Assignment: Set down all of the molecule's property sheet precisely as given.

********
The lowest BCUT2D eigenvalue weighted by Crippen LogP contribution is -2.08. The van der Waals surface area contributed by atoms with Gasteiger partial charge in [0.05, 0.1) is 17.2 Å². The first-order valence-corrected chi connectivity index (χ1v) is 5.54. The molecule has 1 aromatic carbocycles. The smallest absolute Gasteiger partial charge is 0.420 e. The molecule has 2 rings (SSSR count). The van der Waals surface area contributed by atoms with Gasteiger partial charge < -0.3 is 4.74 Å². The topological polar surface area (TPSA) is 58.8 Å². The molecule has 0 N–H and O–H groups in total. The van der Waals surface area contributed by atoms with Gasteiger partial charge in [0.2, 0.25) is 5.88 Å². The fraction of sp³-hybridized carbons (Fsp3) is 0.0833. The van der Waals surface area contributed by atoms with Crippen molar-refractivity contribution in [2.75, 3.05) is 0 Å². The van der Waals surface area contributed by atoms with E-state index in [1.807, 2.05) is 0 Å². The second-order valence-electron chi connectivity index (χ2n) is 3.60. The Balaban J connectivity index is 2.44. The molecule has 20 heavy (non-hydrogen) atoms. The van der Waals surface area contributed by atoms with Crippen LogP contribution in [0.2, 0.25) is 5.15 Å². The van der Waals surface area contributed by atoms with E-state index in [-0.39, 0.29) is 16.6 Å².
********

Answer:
The lowest BCUT2D eigenvalue weighted by Crippen LogP contribution is -2.08. The van der Waals surface area contributed by atoms with Gasteiger partial charge in [0.05, 0.1) is 17.2 Å². The first-order valence-corrected chi connectivity index (χ1v) is 5.54. The molecule has 1 aromatic carbocycles. The smallest absolute Gasteiger partial charge is 0.420 e. The molecule has 2 rings (SSSR count). The van der Waals surface area contributed by atoms with Gasteiger partial charge < -0.3 is 4.74 Å². The topological polar surface area (TPSA) is 58.8 Å². The molecule has 0 N–H and O–H groups in total. The van der Waals surface area contributed by atoms with Gasteiger partial charge in [0.2, 0.25) is 5.88 Å². The fraction of sp³-hybridized carbons (Fsp3) is 0.0833. The van der Waals surface area contributed by atoms with Crippen molar-refractivity contribution in [2.75, 3.05) is 0 Å². The van der Waals surface area contributed by atoms with E-state index in [1.807, 2.05) is 0 Å². The second-order valence-electron chi connectivity index (χ2n) is 3.60. The Balaban J connectivity index is 2.44. The molecule has 20 heavy (non-hydrogen) atoms. The van der Waals surface area contributed by atoms with Crippen LogP contribution in [0.2, 0.25) is 5.15 Å². The van der Waals surface area contributed by atoms with E-state index in [-0.39, 0.29) is 16.6 Å².